Fallon, other communities remember events of 9/11
LVN Editor Emeritus
Fallon, along with Carson City and Fernley, are remembering the 18th anniversary of Sept. 11, 2001, Wednesday when a day of terror changed communities from the Atlantic to Pacific shores and nations around the globe.
Fallon’s ceremony begins at 10 a.m. behind the City Hall Courtyard, and flags will be flown at half-staff from sunrise to sunset. On Dec. 18, 2001, President George W. Bush officially designated 9/11 as Patriot’s Day, a time to reflect and remember the events of that day.
Fernley’s ceremony also begins today at 10 a.m. at the Out of Town Park gazebo. The City of Fernley and the Nevada Veterans Coalition will conduct a remembrance that features several speakers discussing the importance of the day. Carson City’s Remembrance at Mills Park is at the 911 Memorial Site near the entrance to the Marv Teixeira Pavilion beginning at 6 p.m. The 18th annual memorial ride, Never Forget 9/11 Memorial Ride hosted by the Iron Nation M/C attracted hundreds of riders and nonriders to its event at Reno’s Wingfield Park. Two Gold Star parents talked about the deaths of their son and daughter, respectively, who died while in military service during the Global War on Terror.
The morning of 9/11 not only affected New York, Washington, D.C and Pennsylvania but also the rest of the country when terrorists commandeered two passenger jets and flew them into New York City’s World Trade Center, another slammed into the Pentagon and a fourth jet crashed in a western Pennsylvania field. Passengers on Flight 93 overwhelmed hijackers in an unsuccessful attempt to wrestle control the plane from them. On this day 18 years ago, more than 3,000 passengers, first-responders and people in the three buildings died in the worse act of terrorism committed on American soil.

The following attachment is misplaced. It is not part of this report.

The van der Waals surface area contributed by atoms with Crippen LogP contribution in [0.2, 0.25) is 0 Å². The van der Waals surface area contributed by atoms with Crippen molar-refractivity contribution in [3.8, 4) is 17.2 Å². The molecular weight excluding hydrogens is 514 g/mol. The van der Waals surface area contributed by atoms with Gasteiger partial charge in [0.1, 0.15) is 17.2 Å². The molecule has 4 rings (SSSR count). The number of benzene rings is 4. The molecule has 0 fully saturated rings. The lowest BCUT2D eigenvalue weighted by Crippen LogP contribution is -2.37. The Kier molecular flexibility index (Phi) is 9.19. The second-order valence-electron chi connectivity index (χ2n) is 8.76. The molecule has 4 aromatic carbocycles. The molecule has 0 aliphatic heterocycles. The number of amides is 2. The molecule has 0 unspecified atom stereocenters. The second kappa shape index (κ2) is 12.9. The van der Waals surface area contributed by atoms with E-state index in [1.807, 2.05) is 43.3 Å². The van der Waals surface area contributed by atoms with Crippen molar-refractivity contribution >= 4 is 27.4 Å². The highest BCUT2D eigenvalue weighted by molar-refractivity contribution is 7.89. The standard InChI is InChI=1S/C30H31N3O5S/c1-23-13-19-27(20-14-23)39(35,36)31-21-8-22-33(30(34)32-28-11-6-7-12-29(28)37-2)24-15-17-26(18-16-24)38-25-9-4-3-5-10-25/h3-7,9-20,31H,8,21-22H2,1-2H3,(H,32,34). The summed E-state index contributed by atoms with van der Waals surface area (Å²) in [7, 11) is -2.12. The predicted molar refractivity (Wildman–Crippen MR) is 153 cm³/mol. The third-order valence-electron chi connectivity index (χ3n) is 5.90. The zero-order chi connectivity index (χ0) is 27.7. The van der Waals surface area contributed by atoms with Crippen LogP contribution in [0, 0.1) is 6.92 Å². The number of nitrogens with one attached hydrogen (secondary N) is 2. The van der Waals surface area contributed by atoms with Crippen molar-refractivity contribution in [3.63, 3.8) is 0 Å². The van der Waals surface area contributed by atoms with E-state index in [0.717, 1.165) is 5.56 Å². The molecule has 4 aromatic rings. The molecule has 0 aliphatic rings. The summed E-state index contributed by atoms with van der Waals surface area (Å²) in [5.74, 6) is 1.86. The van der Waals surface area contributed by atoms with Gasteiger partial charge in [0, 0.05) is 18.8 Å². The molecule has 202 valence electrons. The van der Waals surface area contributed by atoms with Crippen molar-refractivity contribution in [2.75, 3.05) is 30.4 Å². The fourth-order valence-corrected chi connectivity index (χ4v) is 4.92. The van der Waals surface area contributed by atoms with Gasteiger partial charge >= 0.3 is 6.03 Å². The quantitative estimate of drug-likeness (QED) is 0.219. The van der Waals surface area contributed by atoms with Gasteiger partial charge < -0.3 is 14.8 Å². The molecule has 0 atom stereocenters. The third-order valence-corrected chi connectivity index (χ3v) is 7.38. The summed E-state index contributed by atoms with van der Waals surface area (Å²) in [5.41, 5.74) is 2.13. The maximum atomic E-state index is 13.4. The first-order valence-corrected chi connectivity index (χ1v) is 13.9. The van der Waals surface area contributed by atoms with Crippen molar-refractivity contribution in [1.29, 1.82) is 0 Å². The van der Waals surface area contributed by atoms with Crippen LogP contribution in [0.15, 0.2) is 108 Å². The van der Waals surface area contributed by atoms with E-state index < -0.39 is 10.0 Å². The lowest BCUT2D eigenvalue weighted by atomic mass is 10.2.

Fallon Mayor Ken Tedford and the city council stress the importance for all generations to remember and to reflect on the events of 9/11 as Americans do for Dec. 7, the day when Japanese war planes attacked Pearl Harbor and sunk a number of warships.
Tedford will deliver a chronology of terror, and Brig Gen. Ondra Berry, the Nevada National Guard’s new adjutant general who assumed command on Saturday, will deliver the keynote address. Expected to attend are personnel from Naval Air Station Fallon and the Naval Aviation Warfighting Development Center. Also attending are first responders from federal, state and local agencies.
Fallon has presented a solemn ceremony for more than a decade to honor those who died as a result of the hijackings. The Fallon memorial includes a piece of steel beam from one of the towers, and another monument recognizes Army Spc. Jason Disney. The Churchill County High School graduate deployed as part of Operation Enduring Freedom as a wheeled vehicle repairman and welder with the 7th Transportation Battalion’s 58th Maintenance Company (GS)/530th Supply and Service Battalion at Fort Bragg, N.C. On Feb. 12, 2002, Disney died in an accident as battalion soldiers ensured improvements were being made at Bagram Air Field, about 25 miles northwest of Kabul, Afghanistan’s capital city.
Military Vehicle Preservation Association (MVPA) is on its 2019 Transcontinental Motor Convoy retracing the same route used 100 years ago that crossed the United States one year after the end of World War I. Fallon was an important stop on the Lincoln Highway.
The convoy arrived in Fallon on Monday after traveling 110 miles from Austin by following a section of old U.S. 50 over Carroll Summit. They stopped for lunch at Eastgate and a break at Sand Mountain. Participants from the convoy spent Tuesday with members of both local chapters of the American Legion and Veterans of Foreign Wars. The MVPA will set up a static display at the 9/11 ceremony.
The convoy leaves Fallon Thursday morning for Carson City, where it will stop for lunch at the Nevada Railroad Museum and then to Placerville, Calif., for the nightly stop. The convoy’s final destination is San Francisco.